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5 beautiful hilltop villages in Provence

View of Les Alpilles, Provence from the sky, a rocky outcrop in a sea of vineyards and forests

Provence is famous for its hilltop towns, known in French as villages perchés. These lovely villages, with their winding, narrow streets, were situated as high as possible, to provide protection against brigands and foreign invaders back in the old days. Today we can enjoy their charm and their fabulous views, while the only invaders are tourists. Let’s look at some of the best of these villages perchés.


White stone statue in a sea of green topiary in a garden in Ansouis, Provence

Surrounded by rolling hills, this village is topped by the Ansouis Castle, with stunning terraced gardens and great views. The castle is a private residence but is open to visitors in the afternoon. Not many castles are still inhabited, but you can tell that this one is if you come right after lunch—when I visited, I could smell the delicious roast chicken the owners had enjoyed.

Near Ansouis is the town of Lourmarin, with one of Provence’s best outdoor markets, held on Friday morning. Tourist office: uk.luberoncotesud.com

Les Baux-de-Provence

Inside a huge stone quarry in Provence now a huge digital art centre, art projected on walls

This fortified town and its ruined castle sit on top of a huge rock that you can see for miles around. The castle was once an impregnable fortress, one of the seats of power of the counts of Provence. Today you can wander through the town’s cobblestoned streets and continue up to the castle, where there are daily demonstrations of medieval weapons like catapults and trebuchets. The view is one of the best in Provence—on a clear day you can see all the way to the Mediterranean Sea.

A few hundred meters from Les Baux is the unmissable Carrières de Lumières (Quarry of Light.) It’s the world’s greatest sound and light show, set in an abandoned quarry inside a mountain, a series of huge rooms with 30-foot-high ceilings. Every year a new artist is featured, with the artist’s work set to music. It’s so popular that the show has recently expanded to Paris and Bordeaux. Don’t miss it! Tourist office: lesbauxdeprovence.com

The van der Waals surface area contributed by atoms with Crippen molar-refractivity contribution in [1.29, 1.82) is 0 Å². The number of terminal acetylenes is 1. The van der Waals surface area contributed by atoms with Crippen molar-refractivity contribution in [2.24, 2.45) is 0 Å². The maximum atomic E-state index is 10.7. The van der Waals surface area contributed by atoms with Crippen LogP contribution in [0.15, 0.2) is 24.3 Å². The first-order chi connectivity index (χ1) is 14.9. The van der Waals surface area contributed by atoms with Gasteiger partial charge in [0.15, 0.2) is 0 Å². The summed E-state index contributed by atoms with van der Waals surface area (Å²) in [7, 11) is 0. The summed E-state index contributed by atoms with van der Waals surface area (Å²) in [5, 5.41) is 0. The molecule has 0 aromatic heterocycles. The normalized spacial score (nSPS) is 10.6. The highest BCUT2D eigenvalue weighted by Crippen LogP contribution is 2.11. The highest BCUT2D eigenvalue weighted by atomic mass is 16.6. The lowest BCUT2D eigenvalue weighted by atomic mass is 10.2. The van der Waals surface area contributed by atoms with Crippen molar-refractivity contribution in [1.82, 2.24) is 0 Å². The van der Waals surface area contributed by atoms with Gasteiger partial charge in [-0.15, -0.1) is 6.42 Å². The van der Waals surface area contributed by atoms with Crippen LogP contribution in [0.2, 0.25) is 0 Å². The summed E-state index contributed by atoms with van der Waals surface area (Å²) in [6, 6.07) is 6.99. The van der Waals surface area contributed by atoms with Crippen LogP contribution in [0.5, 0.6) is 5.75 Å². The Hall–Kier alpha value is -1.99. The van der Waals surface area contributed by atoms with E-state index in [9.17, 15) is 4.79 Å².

View over the top of the town of Bonnieux, Provence, terracotta tiled roofs against a blue sky

One of the most picturesque of all the Provencal villages, Bonnieux seems to tumble down the hillside. At the top of the Bonnieux, the main road passes several casual cafés with outdoor tables looking out over the Luberon Valley, full of vineyards and lavender fields. Pick a café and enjoy the view—the village perché you see across the valley is Lacoste, topped by a chateau once owned by the infamous Marquis de Sade. Tourist Office: www.avignon-et-provence.com


Hilltop town of Gordes in Provence, buildings cling to a steep cliff surrounded by vineyards

Another town that seems to pour down its hillside is Gordes. So many people stop to take pictures on the drive up into town that a special parking lot was created just for them, to prevent traffic jams. The views are wonderful and if you look carefully you can see Menerbes across the Luberon Valley, where Peter Mayle lived when he wrote A Year in Provence.

A few kilometers away is the Abbaye de Senanque, an old Cistercian abbey that is still in use. In the summertime, lavender blooms in front of the abbey and shutterbugs come from miles around—the abbey and its lavender is an iconic image of Provence. Tourist Office www.gordes-village.com/en/


Vibrant ochre- coloured of buildings in narrow streets Roussillon Provence

If you love color, you’ll love Roussillon. Before synthetic pigments were invented, many natural pigments came from a colorful clay called ochre. Roussillon was a major producer and still has its ochre quarries, now abandoned but open to the public. As you walk through them you can see the different types of ochre in the exposed cliffside—orange, yellow, purple, and more. It’s an amazing sight.

As you might expect, the buildings in Roussillon are painted in various shades of ochre, making it a distinctive town indeed. Tourist Office: otroussillon.pagesperso-orange.fr

Keith Van Sickle splits his time between Silicon Valley and Provence.  He is the author of One Sip at a Time: Learning to Live in Provence and Are We French Yet? Keith & Val’s Adventures in ProvenceRead more at Life in Provence.

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